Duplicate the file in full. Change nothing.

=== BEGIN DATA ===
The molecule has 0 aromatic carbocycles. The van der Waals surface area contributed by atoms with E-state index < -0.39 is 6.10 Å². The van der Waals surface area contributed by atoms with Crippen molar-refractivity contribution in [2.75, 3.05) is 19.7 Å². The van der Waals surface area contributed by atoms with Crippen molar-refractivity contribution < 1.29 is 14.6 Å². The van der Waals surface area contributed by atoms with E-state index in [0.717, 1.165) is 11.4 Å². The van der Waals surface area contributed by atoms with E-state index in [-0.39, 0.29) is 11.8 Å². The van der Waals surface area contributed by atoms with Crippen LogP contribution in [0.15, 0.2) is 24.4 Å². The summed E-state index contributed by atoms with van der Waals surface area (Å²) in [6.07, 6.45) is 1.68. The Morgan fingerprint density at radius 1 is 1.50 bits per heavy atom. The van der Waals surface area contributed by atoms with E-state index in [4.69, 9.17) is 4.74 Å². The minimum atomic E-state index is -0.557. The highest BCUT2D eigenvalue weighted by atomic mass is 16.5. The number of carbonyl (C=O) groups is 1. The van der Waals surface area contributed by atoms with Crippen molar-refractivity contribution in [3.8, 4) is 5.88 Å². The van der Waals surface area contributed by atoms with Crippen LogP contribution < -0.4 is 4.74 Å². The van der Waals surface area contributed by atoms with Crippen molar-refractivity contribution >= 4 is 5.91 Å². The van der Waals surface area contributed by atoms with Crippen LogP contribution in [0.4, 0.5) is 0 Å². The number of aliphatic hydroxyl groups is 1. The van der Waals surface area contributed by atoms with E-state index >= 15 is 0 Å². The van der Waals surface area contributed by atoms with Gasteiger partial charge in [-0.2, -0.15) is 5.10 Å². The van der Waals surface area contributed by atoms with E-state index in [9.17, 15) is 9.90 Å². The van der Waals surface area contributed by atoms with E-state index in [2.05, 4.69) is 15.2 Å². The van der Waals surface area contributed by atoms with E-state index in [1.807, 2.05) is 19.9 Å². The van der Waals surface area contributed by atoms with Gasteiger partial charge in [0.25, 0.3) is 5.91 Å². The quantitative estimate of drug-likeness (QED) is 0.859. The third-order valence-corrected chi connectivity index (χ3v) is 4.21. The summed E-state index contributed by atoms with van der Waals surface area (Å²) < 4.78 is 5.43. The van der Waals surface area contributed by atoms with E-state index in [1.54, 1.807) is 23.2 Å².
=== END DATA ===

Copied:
The molecule has 0 aromatic carbocycles. The van der Waals surface area contributed by atoms with E-state index < -0.39 is 6.10 Å². The van der Waals surface area contributed by atoms with Crippen molar-refractivity contribution in [2.75, 3.05) is 19.7 Å². The van der Waals surface area contributed by atoms with Crippen molar-refractivity contribution < 1.29 is 14.6 Å². The van der Waals surface area contributed by atoms with E-state index in [0.717, 1.165) is 11.4 Å². The van der Waals surface area contributed by atoms with E-state index in [-0.39, 0.29) is 11.8 Å². The van der Waals surface area contributed by atoms with Crippen LogP contribution in [0.15, 0.2) is 24.4 Å². The summed E-state index contributed by atoms with van der Waals surface area (Å²) in [6.07, 6.45) is 1.68. The Morgan fingerprint density at radius 1 is 1.50 bits per heavy atom. The van der Waals surface area contributed by atoms with E-state index in [4.69, 9.17) is 4.74 Å². The minimum atomic E-state index is -0.557. The highest BCUT2D eigenvalue weighted by atomic mass is 16.5. The number of carbonyl (C=O) groups is 1. The van der Waals surface area contributed by atoms with Crippen molar-refractivity contribution in [3.8, 4) is 5.88 Å². The van der Waals surface area contributed by atoms with Crippen LogP contribution < -0.4 is 4.74 Å². The van der Waals surface area contributed by atoms with Crippen molar-refractivity contribution >= 4 is 5.91 Å². The van der Waals surface area contributed by atoms with Crippen LogP contribution in [0.4, 0.5) is 0 Å². The number of aliphatic hydroxyl groups is 1. The van der Waals surface area contributed by atoms with E-state index >= 15 is 0 Å². The van der Waals surface area contributed by atoms with Gasteiger partial charge in [-0.2, -0.15) is 5.10 Å². The van der Waals surface area contributed by atoms with E-state index in [9.17, 15) is 9.90 Å². The van der Waals surface area contributed by atoms with E-state index in [2.05, 4.69) is 15.2 Å². The van der Waals surface area contributed by atoms with E-state index in [1.807, 2.05) is 19.9 Å². The van der Waals surface area contributed by atoms with Gasteiger partial charge in [0.25, 0.3) is 5.91 Å². The quantitative estimate of drug-likeness (QED) is 0.859. The third-order valence-corrected chi connectivity index (χ3v) is 4.21. The summed E-state index contributed by atoms with van der Waals surface area (Å²) < 4.78 is 5.43. The van der Waals surface area contributed by atoms with E-state index in [1.54, 1.807) is 23.2 Å².